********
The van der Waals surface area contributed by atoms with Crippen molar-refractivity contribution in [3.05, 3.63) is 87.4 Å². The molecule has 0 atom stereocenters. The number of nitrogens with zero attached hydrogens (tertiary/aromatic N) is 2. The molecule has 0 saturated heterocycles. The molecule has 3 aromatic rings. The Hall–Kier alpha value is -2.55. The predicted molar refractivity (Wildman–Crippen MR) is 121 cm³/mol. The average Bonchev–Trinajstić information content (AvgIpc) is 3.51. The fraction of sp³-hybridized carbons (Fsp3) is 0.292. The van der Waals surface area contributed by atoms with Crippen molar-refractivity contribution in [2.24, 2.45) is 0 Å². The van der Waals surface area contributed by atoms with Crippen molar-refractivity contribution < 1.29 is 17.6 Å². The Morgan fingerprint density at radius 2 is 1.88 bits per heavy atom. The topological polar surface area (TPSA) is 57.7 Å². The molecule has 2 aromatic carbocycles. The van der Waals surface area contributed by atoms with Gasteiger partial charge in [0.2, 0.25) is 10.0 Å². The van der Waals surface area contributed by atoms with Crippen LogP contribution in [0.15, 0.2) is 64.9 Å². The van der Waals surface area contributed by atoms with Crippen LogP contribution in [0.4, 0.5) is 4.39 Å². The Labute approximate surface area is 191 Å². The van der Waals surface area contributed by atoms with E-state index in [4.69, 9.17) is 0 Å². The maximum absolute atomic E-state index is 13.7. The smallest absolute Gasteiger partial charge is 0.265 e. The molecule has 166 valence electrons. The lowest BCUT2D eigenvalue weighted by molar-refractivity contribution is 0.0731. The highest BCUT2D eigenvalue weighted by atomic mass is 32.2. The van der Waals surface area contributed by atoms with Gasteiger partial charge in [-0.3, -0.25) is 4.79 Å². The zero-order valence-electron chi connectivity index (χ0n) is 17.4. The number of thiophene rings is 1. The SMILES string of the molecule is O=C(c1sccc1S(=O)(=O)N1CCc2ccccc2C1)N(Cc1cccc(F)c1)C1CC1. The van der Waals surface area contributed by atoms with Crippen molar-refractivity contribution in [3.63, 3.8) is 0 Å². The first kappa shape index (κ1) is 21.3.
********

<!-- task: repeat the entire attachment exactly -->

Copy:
The van der Waals surface area contributed by atoms with Crippen molar-refractivity contribution in [3.05, 3.63) is 87.4 Å². The molecule has 0 atom stereocenters. The number of nitrogens with zero attached hydrogens (tertiary/aromatic N) is 2. The molecule has 0 saturated heterocycles. The molecule has 3 aromatic rings. The Hall–Kier alpha value is -2.55. The predicted molar refractivity (Wildman–Crippen MR) is 121 cm³/mol. The average Bonchev–Trinajstić information content (AvgIpc) is 3.51. The fraction of sp³-hybridized carbons (Fsp3) is 0.292. The van der Waals surface area contributed by atoms with Crippen molar-refractivity contribution in [2.24, 2.45) is 0 Å². The van der Waals surface area contributed by atoms with Crippen molar-refractivity contribution < 1.29 is 17.6 Å². The Morgan fingerprint density at radius 2 is 1.88 bits per heavy atom. The topological polar surface area (TPSA) is 57.7 Å². The molecule has 2 aromatic carbocycles. The van der Waals surface area contributed by atoms with Gasteiger partial charge in [0.2, 0.25) is 10.0 Å². The van der Waals surface area contributed by atoms with Crippen LogP contribution in [0.15, 0.2) is 64.9 Å². The van der Waals surface area contributed by atoms with Crippen LogP contribution in [0.4, 0.5) is 4.39 Å². The Labute approximate surface area is 191 Å². The van der Waals surface area contributed by atoms with E-state index in [4.69, 9.17) is 0 Å². The maximum absolute atomic E-state index is 13.7. The smallest absolute Gasteiger partial charge is 0.265 e. The molecule has 166 valence electrons. The lowest BCUT2D eigenvalue weighted by molar-refractivity contribution is 0.0731. The highest BCUT2D eigenvalue weighted by atomic mass is 32.2. The van der Waals surface area contributed by atoms with Gasteiger partial charge in [-0.3, -0.25) is 4.79 Å². The zero-order valence-electron chi connectivity index (χ0n) is 17.4. The number of thiophene rings is 1. The SMILES string of the molecule is O=C(c1sccc1S(=O)(=O)N1CCc2ccccc2C1)N(Cc1cccc(F)c1)C1CC1. The van der Waals surface area contributed by atoms with Crippen molar-refractivity contribution in [3.63, 3.8) is 0 Å². The first kappa shape index (κ1) is 21.3.